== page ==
Indian Election Commission Allows Migrants to Cast their Votes through Blockchain-based System
The Chief Election Commissioner of India Sunil Arora announced that they will now approve the casting of votes remotely from other cities through the blockchain-based system.
Commissioner Sunil Arora revealed that in the last elections of 2019, Out of 900 million voters in India, one-third voters i.e. 300 million voters could not cast their vote because they were either not politically engaged or were not present in the towns where their names have been registered for voting.
Local media reports reveal that 450 million migrants that move out of their hometowns due to education, jobs, and marriages or for other temporary reasons have not registered their names at their new destinations.
The blockchain-based voting system in collaboration with Indian Institute of Technology (IIT) Chennai
Commissioner Arora said that the new blockchain-based system will be developed in technical collaboration with the Indian Institute of Technology (IIT) Chennai.
Arora further informed that he will ensure that the system should be functional before the end of his tenure in April 2021. He added that a proposal has been pending with the ministry of law to link voter IDs with citizen IDs i.e. Aadhar card.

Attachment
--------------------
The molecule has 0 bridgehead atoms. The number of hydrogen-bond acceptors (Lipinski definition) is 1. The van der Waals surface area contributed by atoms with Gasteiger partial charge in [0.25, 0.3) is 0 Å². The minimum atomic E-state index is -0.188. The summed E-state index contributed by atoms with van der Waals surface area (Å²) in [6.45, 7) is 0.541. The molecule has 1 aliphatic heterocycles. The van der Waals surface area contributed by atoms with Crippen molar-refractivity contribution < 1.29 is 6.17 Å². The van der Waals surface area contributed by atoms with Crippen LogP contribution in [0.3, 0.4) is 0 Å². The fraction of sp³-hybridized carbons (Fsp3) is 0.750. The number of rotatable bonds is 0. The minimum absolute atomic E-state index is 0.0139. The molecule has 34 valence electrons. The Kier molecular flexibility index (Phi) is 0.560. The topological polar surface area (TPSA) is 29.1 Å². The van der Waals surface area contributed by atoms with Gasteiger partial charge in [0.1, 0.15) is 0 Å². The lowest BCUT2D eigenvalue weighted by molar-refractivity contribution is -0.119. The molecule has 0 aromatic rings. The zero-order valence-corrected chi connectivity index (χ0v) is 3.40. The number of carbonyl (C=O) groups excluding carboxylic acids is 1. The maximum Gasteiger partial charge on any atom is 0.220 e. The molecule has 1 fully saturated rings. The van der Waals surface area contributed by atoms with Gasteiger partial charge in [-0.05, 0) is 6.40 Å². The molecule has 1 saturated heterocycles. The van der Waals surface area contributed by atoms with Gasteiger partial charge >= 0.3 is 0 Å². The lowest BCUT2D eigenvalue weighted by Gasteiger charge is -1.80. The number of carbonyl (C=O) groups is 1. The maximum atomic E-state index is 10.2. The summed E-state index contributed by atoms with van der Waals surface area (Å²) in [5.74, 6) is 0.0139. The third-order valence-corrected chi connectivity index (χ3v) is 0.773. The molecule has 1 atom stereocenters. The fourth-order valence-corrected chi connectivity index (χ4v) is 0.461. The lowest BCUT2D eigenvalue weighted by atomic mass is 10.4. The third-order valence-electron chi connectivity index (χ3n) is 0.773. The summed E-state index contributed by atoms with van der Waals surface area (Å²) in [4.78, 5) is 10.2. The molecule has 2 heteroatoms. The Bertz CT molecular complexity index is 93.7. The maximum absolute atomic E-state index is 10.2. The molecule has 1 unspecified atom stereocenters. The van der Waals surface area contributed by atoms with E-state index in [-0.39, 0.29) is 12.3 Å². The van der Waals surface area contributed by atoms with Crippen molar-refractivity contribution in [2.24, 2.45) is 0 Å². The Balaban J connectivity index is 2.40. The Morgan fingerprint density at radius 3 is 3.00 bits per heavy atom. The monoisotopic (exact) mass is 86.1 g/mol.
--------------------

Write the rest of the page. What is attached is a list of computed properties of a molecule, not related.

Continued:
The Commission believes that the blockchain system will not only allow the voters to cast their votes remotely but it will also curb casting multiple votes by a single person.
Telangana State exploring Blockchain in relevant arena
Telangana Policy report published in May last year stated that it is exploring blockchain technology in various areas including, voting, tamper-proof voting records, land registry, tax filing, vehicle registration, digital identities of refugees who don’t possess identity document proofs.
Blockchain Solution for voting is fraud Proof?
Experts, however, differ in their opinion on whether the system is hack-proof or not. Most of them believe in the ballot paper system and resist the idea of digitized voting.
Reports from the Massachusetts Institute Technology’s (MIT), which used security analysis by an app called Voatz, claimed that during the United States federal elections, the first internet voting application system was vulnerable to cyber-attacks.
The researchers claimed that the hacking is quite possible through aside channel attack and the vote can be altered, freeze, or exposed to the hacker.
Techno experts are concerned that blockchain ensures only the security of a cast ballot but it neither does authenticate the voter nor does it ensure the security of the voter's equipment used for casting vote. Several others are skeptical that the digitized voting systems cannot be audited with the same degree of confidence as that of physical voting.
Still, some technical experts are assertive that blockchains can make the casting system hack-proof.
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CBW - External Analyst